Once again, THE CIRCUS WAS IN TOWN!
AND I WAS THERE!
Shivering (it was dang cold!), smiling, and holding a poster that read “THE CIRCUS IS NO FUN FOR ELEPHANTS!”
If you’re reading a vegan blog, chances are you have at least some slight concern for animal welfare and understand the reasons why people protest the circus. (If not, check out this link.)
You may have even considered joining a circus protest yourself, but felt a bit hesitant.
On TV we see people at demonstrations being handcuffed and arrested. We’ve all seen or heard about some of the more outlandish PETA publicity stunts, such as women going naked to protest wearing fur. I’ve driven by anti-abortion protesters waving graphic signs and bloody baby doll parts. And I’ve been yelled at by street preachers uptown, warning me about the evils of a play at the Blumenthal or a concert at the Arena.
That makes protests and demonstrations seem a little scary.
And the protesters, a little weird.
So, I’d like to take you “behind the scenes” with me at the Charlotte, NC Ringling Brothers and Barnum & Bailey Circus Protest and answer some of the questions you may have about participating in a circus protest.
This particular circus protest February 2, 2013 was a joint effort organized by VegCharlotte, Marley of Charlotte Animal Rights, and Stacey of Charlotte Animal Welfare.
Isn’t protesting illegal? I don’t want to go to jail!
I was in charge of notifications and permits, and it turns out it is absolutely legal to peacefully protest on public property. If you have less than 50 participants and are not using amplified sound, you don’t even need a permit – you just need to notify the police department of your intention. If you have amplified sound or more than 50 people (or are thinking very optimistically!), then you need a permit. The Charlotte Mecklenburg Police Department couldn’t have been any nicer or more helpful.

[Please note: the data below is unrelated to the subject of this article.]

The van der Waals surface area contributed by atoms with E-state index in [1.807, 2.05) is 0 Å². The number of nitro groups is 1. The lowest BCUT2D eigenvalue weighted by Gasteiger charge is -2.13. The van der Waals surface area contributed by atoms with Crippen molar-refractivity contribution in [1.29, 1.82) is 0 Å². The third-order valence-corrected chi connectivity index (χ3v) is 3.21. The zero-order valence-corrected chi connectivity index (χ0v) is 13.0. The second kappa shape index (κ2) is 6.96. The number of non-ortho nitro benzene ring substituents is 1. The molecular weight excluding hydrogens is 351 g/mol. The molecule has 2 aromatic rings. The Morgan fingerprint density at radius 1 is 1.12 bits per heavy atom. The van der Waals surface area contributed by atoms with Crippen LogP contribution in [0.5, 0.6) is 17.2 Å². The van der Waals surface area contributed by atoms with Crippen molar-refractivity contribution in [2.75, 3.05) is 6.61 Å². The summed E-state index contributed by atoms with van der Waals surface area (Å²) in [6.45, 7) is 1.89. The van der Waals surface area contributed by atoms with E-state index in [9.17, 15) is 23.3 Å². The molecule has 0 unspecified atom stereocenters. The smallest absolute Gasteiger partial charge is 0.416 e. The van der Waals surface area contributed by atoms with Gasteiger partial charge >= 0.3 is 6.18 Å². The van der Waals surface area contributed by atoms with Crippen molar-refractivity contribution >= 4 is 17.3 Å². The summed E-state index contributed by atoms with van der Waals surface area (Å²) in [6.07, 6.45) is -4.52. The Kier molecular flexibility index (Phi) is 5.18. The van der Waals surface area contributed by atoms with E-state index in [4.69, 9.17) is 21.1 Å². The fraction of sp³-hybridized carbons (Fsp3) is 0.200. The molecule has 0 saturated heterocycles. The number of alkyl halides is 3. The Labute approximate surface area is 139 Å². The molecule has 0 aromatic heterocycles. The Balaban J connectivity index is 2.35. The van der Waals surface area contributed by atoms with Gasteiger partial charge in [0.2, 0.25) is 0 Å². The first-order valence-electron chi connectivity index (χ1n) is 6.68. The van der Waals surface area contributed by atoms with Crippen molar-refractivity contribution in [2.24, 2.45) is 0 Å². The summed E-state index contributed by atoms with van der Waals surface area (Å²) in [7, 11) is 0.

I’m afraid I’ll feel out of place. Aren’t most of the protesters idealistic college kids? Or alternative hippie types?
The crowd on Saturday was predominantly white and middle class. We did have one group of college students; most of the rest of us were in our 20s, 30’s, 40’s, 50’s. We came from a variety of fields – finance, IT, real estate. We had a registered dietitian and a CPA.
It was probably about 75% female. Many couples came to protest together. Some people brought their dogs, some their toddlers. There were at least two mother-daughter protest teams.
Most of us were vegan, a few of us were not. We even had an omnivore or two!
But there are children at the circus. I don’t want to traumatize what is a happy event for them by waving graphic signs!
Stacey Havens, who’s led circus events in Charlotte for several years now, ordered our signs from PETA and Animal Defenders. The posters showed elephants and tigers rope and chained along with provocative text, but nothing very explicit. Our materials to hand out to children were cute little “I’m An Ele-Friend!” stickers and non-graphic coloring books geared towards teaching children empathy towards animals.
But how did people act? Were they combative towards you?
One woman screamed Democratic slurs at us. (???) Another woman walked by me and screeched, “Why are you SMILING?” (Because I was trying to look friendly and approachable?) Many people ignored us. Some people took pictures of us, like we were a tourist attraction.
Do you think it made a difference?
I KNOW it makes a difference! Stacey, well-known Charlotte animal activist and one of the leaders for Charlotte Animal Welfare, went to the circus as a child and saw a circus protest. She wound up joining the protest instead of going to the circus and has protested and organized protests ever since!!!
My personal observations from Saturday – I saw one woman with two daughters who talked to Stacey and took a brochure before seeing the circus; afterwards the woman actually sought Stacey out and thanked her. “We enjoyed the show, but not as much as we would have otherwise.” She then said they were going to check out some of the links on the brochures and that they probably wouldn’t go to the circus again. Success!
I personally gave away at least a dozen brochures and a coloring book.
For some reason (at least as far as Amrik and I were concerned) African-Americans seemed to be the most responsive (or curious).
Amrik in particular had a lot of success with young African-American men. A number of them approached him, asked questions, and walked away with brochures.
So if you’ve been “on the fence” about protesting – I hope this helps you decide to JUST DO IT! For me this was a very positive experience – I felt like I was making a difference (or at least causing a few people to think!) and I enjoyed the companionship of my fellow protesters.
Do it for the elephants. Do it for yourself.